If you are planning a trip to Rome and are wondering whether it is worthwhile to also include the Vatican Museums in your itinerary, the simple answer is YES.
Yes, because it’s probably one of the most exciting museums you will ever visit. The collections you will find here are unmatched anywhere in the world. For more than 500 years the popes have been able to spend their incredible wealth on the finer things in life. During the Renaissance they have fed and clothed the most accomplished artists of their time. The treasures they have collected from around the ancient world are priceless.
Plus, the Vatican Museums are housed in some of the most lavish European buildings. The high ceilings are elaborately decorated with frescos and plaster, the staircases are clad in precious marble, the composition of the buildings is pleasing to the eye.
And let’s not forget the special standing of the Vatican as a tiny city state within the country of Italy. It’s a real state with own postal system and mint, it’s own rules and Latin as an official language. An oddity in this day and age right in the middle of modern Europe. It is exciting to see and experience this in person, if only for a day.
But before you go, make sure you do your homework. The Vatican and the museums are a sought-after place. You need to come prepared if you want to make the most of your experience.
Follow these 10 easy steps and you will be set up for an experience of a lifetime.
1. Know when to go
Or rather: know when not to go. The Vatican Museums are a busy place and it helps to understand when it is its busiest.
First of all, the museums are not opened daily. More precisely, they are closed on most Sundays. An exception is the last Sunday of each month, when the museum will be opened until 2pm. But be warned: On those days the entry is also free until 12.30pm, so you can imagine what this means to the visitor flow.
There are also a number of religious holidays when the museums will be closed – it is advisable to check with the official website to make sure you won’t end up in front of closed doors.
I am also a firm believer of the early bird, and I think it makes sense to visit the museums first thing in the morning (starting well before the doors open, unless you want to find yourself somewhere in the queue that wraps around the block).
2. Skip the queues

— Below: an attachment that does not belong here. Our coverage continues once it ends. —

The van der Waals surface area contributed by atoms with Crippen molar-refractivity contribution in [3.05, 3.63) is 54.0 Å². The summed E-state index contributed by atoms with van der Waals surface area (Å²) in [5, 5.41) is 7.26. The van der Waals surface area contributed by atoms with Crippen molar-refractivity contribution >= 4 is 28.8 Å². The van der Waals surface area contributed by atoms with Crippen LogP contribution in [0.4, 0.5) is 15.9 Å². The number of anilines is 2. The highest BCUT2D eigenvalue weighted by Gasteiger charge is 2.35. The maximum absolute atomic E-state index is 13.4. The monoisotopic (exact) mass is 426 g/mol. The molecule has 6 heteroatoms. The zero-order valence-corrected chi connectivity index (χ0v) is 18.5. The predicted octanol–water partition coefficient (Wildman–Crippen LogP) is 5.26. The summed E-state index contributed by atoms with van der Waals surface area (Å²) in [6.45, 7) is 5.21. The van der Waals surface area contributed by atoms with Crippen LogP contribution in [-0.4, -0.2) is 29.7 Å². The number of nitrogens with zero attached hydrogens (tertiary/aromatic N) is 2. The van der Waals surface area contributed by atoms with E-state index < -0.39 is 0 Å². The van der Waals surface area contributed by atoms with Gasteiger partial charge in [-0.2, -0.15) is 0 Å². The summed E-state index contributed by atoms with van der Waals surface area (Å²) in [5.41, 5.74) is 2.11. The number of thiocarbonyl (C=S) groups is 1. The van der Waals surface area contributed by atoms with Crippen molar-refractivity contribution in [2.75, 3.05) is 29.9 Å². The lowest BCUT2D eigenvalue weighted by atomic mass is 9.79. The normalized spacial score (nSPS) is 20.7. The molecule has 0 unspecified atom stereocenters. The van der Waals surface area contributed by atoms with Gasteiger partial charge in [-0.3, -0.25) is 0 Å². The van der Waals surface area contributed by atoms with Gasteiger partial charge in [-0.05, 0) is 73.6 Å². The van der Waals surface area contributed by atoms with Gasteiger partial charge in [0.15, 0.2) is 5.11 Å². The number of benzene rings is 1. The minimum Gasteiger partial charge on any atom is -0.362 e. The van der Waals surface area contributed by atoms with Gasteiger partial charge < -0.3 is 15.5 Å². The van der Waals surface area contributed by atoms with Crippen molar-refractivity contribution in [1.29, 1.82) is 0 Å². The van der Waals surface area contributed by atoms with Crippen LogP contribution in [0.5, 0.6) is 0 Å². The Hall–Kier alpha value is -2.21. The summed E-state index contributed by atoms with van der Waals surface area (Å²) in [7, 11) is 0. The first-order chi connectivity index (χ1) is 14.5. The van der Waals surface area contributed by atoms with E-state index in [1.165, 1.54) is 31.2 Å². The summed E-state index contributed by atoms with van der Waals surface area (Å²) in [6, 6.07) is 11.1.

Speaking of queues: The queues in the entry area of the Vatican Museums are vile.
I mean, I’ve seen queues before, but this queue beats it all. It simply is one of the best known and most interesting attractions in the world, and everyone around you is fully aware of that.
You are doing yourself a favour if you can plan ahead and pre-purchase your ticket online. It is money well spent. You can reserve a maximum of 10 tickets for up to 60 days in advance here on the official site but please note that they are not refundable.
3. Join a Vatican tour
Unless you are some kind of genius who has already read dozens of books about the subject, you will probably struggle to understand most of the things that you can see in the Vatican Museums.
You see, the Vatican Museums are a museum on steroids. The complex is huge, and it is home to such a variety of artworks and treasures that you will struggle to connect the dots or to make any sense out of what you are viewing, let alone identify the highlights and get some focus in your visit.
Unlike many other attractions and museums, I really do think that it pays off to visit the Vatican Museums with a tour guide. I am not a tour guide person, but in this case it did pay off to have a knowledgable and rather passionate guide with us who would explain to us the significance of the things in front of us.
You can hire tour guides directly from the Vatican or you can select one of the independent providers. We used GetYourGuide to find our preferred tour and were really happy with the outcome. If you want to have an exclusive experience, consider hiring a private tour guide for individual tours instead.
4. Dress appropriately
The Vatican dictates that visitors, even day visitors like you and me, need to adhere to certain dress code standards. In plain English, this means that you need to cover your shoulders and knees.
I really struggled with this as we were visiting in the middle of the Roman summer on a 30 degree day. Unfortunately, the current fashion is exposing rather than covering up, so in the end I decided to wear a light sleeveless summer dress which I stuffed inside my ankle-long pants for the duration of the visit.